One officer fired his Taser because “there was no opportunity to switch to his firearm,” while another officer fired his gun four times. All three officers reported the Taser deployment and the shots were fired “almost simultaneous,” according to the internal review report.
Officers performed their duties on March 20 based on Osagie’s behavior, the event circumstances and evidence presented to them at the time of the incident, Gardner said. The review found no evidence of bias in the officers’ past contacts or arrests, he said.
The night prior to the shooting, Osagie’s father, Sylvester, met with two borough police officers because his son was missing, had a history of anxiety and schizophrenia and was most likely off his medication. He also believed his son might have been suicidal, according to the report.
“Shoot, God is dead in this country, and soon I hopefully will be dead also. My fast-approaching deep sleep will result from a struggle between God and evil,” Osaze Osagie texted his father. “Any poor soul whose life I take today, if any poor soul at all, may God forgive his sins if he has any.”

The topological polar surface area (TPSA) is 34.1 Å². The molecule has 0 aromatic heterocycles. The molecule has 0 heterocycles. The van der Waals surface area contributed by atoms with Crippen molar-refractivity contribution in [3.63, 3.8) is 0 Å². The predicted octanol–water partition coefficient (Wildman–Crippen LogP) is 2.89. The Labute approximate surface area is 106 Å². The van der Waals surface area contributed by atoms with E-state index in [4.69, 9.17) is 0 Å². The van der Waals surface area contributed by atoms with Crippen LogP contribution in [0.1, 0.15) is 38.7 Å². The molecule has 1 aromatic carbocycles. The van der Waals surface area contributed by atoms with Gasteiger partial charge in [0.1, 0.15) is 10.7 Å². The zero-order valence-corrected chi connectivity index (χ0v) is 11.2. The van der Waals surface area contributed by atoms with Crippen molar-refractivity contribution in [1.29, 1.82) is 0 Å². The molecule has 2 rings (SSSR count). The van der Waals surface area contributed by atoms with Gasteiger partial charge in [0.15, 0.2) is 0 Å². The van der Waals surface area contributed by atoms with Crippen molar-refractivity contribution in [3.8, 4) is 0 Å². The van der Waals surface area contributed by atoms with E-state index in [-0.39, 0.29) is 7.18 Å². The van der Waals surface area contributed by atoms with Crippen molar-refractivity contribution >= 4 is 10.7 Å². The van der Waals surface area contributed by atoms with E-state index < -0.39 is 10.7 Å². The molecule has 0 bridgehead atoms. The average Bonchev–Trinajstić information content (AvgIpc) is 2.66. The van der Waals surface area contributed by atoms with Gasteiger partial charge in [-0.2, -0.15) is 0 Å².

The initial responding officer reported the “concerning” text messages made the seriousness of the threats feel a “little more (serious) than normal,” according to the report.
Gardner said he previously did not issue a public comment on the shooting to “refrain from potentially influencing the investigatory process and subsequent outcomes.”
“With this internal review now closed, I want to take a moment to express my support for the men and women who serve this community as police officers,” he said. “The past five months have been very difficult for our officers, and our community. Despite these trying times, the officers of the State College police department have continued to show professionalism in the performance of their duties, which has always been a hallmark of this police department.”
Borough Manager Tom Fountaine said that, consistent with borough policy, the officer who shot Osagie is cleared for duty, but remains on administrative leave pending medical clearance to return to active duty. He also took a moment to praise the State College Police Department.